struct stat - Unix

This is a discussion on struct stat - Unix ; Gordon Burditt wrote: > [...] > I'd prefer that timestamps go directly to 256 bits (with at least > 64 bits for fractions of a second). That, however, breaks POSIX > requirements for timestamps in units of a second. Sixty-four ...

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Thread: struct stat

  1. Re: struct stat

    Gordon Burditt wrote:
    > [...]
    > I'd prefer that timestamps go directly to 256 bits (with at least
    > 64 bits for fractions of a second). That, however, breaks POSIX
    > requirements for timestamps in units of a second.


    Sixty-four fraction bits? Whatever for? The low-order bit
    would correspond to the amount of time a photon takes to get not
    quite one twentieth of the way past a hydrogen atom.

    One hundred ninety-two integer bits? Whatever for? The
    high-order bit would correspond to seven duodecillion (7E39)
    times the current estimated age of the Universe.

    What is it you plan to measure, Gordon? Sounds like a big-
    budget project ... ;-)

    --
    Eric.Sosman@sun.com

  2. Re: struct stat

    >> I'd prefer that timestamps go directly to 256 bits (with at least
    >> 64 bits for fractions of a second). That, however, breaks POSIX
    >> requirements for timestamps in units of a second.

    >
    > Sixty-four fraction bits? Whatever for? The low-order bit
    >would correspond to the amount of time a photon takes to get not
    >quite one twentieth of the way past a hydrogen atom.


    Oh. Then we need more fraction bits. I probably need times to
    cover a photon getting one twentieth of the way past a proton or
    an electron.

    The time standard on computers really, really sucks for doing
    subatomic physics calculations. Intervals of seconds doesn't even
    cut it for tracking baseballs pitched or hit by professionals.

    > One hundred ninety-two integer bits? Whatever for? The
    >high-order bit would correspond to seven duodecillion (7E39)
    >times the current estimated age of the Universe.


    Then we really won't have to worry about our very distant ancestors,
    whatever species they may have evolved into, cursing us for our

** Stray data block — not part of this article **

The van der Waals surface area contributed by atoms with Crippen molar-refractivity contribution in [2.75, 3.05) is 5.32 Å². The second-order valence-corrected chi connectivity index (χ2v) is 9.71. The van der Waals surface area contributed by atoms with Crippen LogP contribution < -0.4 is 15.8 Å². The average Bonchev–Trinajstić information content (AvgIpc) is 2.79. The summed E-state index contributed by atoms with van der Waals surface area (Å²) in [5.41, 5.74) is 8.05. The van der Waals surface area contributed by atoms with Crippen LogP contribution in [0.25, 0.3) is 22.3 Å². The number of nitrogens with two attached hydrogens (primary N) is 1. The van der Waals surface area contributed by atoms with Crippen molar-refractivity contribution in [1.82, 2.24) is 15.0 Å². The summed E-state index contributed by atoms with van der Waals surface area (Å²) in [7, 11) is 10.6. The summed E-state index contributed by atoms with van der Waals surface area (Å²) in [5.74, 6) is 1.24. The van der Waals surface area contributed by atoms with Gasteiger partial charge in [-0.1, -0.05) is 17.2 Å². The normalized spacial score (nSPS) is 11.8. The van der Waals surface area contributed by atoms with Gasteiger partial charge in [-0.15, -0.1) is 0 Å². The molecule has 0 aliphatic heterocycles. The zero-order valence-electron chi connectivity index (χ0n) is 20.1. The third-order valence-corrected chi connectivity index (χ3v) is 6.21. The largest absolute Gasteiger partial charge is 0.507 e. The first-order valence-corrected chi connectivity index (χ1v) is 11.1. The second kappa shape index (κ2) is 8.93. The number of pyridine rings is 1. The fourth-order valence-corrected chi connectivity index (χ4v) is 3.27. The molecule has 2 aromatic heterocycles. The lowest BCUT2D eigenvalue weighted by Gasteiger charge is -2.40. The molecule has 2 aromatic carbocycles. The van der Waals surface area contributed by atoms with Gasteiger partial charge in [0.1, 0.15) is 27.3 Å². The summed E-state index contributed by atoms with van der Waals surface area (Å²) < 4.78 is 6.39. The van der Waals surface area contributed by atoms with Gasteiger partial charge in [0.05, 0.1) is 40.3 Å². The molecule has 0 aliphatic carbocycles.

shortsightedness. ANSI C did nothing about the Y10K problem.

    > What is it you plan to measure, Gordon? Sounds like a big-
    >budget project ... ;-)


    I'm trying to teleport Schrodinger's cat halfway across the universe.
    Remember those rumors about teleportation at Hewlett-Packard? If
    they can teleport a cat, they can make a really, really long-range
    inkjet printer.


  3. Re: struct stat

    gordonb.r9vn2@burditt.org (Gordon Burditt) writes:
    >>> I'd prefer that timestamps go directly to 256 bits (with at least
    >>> 64 bits for fractions of a second). That, however, breaks POSIX
    >>> requirements for timestamps in units of a second.

    >>
    >> Sixty-four fraction bits? Whatever for? The low-order bit
    >>would correspond to the amount of time a photon takes to get not
    >>quite one twentieth of the way past a hydrogen atom.

    >
    > Oh. Then we need more fraction bits. I probably need times to
    > cover a photon getting one twentieth of the way past a proton or
    > an electron.
    >
    > The time standard on computers really, really sucks for doing
    > subatomic physics calculations. Intervals of seconds doesn't even
    > cut it for tracking baseballs pitched or hit by professionals.


    The time standards for 'subatomic physics calculations' really, really
    sucks even when measureing RTTs in a 'modern' ethernet.

  4. [OT] Re: struct stat

    Gordon Burditt wrote:
    >
    > I'm trying to teleport Schrodinger's cat halfway across the universe.